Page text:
Examining Border Relations and Nation-Building: Nigeria and its Neighbors from 1960 to 2002


  • Felix Tabi Okorn University of Calabar


Africa, Berlin, Border, Limitrophe, Nation-building


This study explores the challenge of nation-building in various African nations, especially those characterized by diverse ethnic compositions and religious differences. It highlights how colonial-era borders, established during the partitioning of Africa in 1884 and 1885, have hindered efforts to build unified national identities and foster socio-economic cooperation among ethnic groups. Focusing on Nigeria and its neighboring countries, the research assesses strategies employed to promote nation-building through trans-border relations programs. The colonial legacy left Nigeria and other African nations grappling with complex border issues, exacerbated by post-independence policies that strained cross-border relations and led to diplomatic disputes. Despite these challenges, Nigeria pursued a policy of enhancing relations with neighboring countries, recognizing the interconnectedness of border communities. The establishment of joint commissions, such as the Nigerian Boundary Commission (NBC), aimed to tackle border disputes and promote cooperation. Through trans-border cooperation workshops, the NBC convened stakeholders from diverse backgrounds to discuss and resolve border-related challenges. Despite obstacles such as funding constraints and delays, these workshops remain essential platforms for dialogue, crucial for resolving border issues and promoting nation-building. The study concludes by highlighting the significance of the NBC's initiatives in setting a precedent for other African countries seeking to improve relations with their neighbors through informed dialogue and cooperation.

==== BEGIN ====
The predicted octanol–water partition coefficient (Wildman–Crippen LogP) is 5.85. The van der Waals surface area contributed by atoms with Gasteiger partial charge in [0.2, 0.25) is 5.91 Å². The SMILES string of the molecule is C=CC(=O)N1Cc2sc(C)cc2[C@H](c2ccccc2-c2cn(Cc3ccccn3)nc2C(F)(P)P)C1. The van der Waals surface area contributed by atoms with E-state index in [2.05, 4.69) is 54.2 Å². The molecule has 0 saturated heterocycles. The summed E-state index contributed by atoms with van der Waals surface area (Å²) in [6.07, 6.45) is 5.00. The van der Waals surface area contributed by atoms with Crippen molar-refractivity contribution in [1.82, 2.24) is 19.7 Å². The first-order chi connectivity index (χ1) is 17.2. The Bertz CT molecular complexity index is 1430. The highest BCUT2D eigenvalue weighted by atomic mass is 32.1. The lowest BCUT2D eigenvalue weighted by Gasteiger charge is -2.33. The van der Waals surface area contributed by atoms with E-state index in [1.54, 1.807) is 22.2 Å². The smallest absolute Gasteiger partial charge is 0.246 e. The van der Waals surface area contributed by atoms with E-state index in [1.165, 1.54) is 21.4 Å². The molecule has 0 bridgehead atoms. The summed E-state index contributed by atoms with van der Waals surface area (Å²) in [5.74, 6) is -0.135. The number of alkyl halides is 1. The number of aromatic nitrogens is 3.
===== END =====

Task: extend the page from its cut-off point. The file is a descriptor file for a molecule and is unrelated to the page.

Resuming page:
Author Biography

Felix Tabi Okorn, University of Calabar





How to Cite

Okorn, F. T. . (2024). Examining Border Relations and Nation-Building: Nigeria and its Neighbors from 1960 to 2002. GNOSI: An Interdisciplinary Journal of Human Theory and Praxis, 7(1), 91-102. Retrieved from http://www.gnosijournal.com/index.php/gnosi/article/view/252